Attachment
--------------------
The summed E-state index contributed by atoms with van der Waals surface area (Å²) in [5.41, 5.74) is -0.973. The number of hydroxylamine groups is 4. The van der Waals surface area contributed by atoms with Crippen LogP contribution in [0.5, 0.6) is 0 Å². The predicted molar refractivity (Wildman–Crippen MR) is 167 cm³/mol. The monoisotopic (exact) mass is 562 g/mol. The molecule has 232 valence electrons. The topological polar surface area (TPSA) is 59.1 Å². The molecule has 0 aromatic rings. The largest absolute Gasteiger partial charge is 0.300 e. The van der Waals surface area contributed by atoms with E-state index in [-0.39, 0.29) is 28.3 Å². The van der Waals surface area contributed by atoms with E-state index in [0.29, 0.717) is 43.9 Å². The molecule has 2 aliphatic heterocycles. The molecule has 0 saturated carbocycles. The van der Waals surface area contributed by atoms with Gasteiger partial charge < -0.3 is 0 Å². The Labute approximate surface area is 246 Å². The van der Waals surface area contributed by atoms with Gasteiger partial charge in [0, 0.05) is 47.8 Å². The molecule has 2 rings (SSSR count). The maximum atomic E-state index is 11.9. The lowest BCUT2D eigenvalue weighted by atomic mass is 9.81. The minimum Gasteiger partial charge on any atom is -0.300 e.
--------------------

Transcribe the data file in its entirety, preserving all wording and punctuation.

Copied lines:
The summed E-state index contributed by atoms with van der Waals surface area (Å²) in [5.41, 5.74) is -0.973. The number of hydroxylamine groups is 4. The van der Waals surface area contributed by atoms with Crippen LogP contribution in [0.5, 0.6) is 0 Å². The predicted molar refractivity (Wildman–Crippen MR) is 167 cm³/mol. The monoisotopic (exact) mass is 562 g/mol. The molecule has 232 valence electrons. The topological polar surface area (TPSA) is 59.1 Å². The molecule has 0 aromatic rings. The largest absolute Gasteiger partial charge is 0.300 e. The van der Waals surface area contributed by atoms with E-state index in [-0.39, 0.29) is 28.3 Å². The van der Waals surface area contributed by atoms with E-state index in [0.29, 0.717) is 43.9 Å². The molecule has 2 aliphatic heterocycles. The molecule has 0 saturated carbocycles. The van der Waals surface area contributed by atoms with Gasteiger partial charge < -0.3 is 0 Å². The Labute approximate surface area is 246 Å². The van der Waals surface area contributed by atoms with Gasteiger partial charge in [0, 0.05) is 47.8 Å². The molecule has 2 rings (SSSR count). The maximum atomic E-state index is 11.9. The lowest BCUT2D eigenvalue weighted by atomic mass is 9.81. The minimum Gasteiger partial charge on any atom is -0.300 e.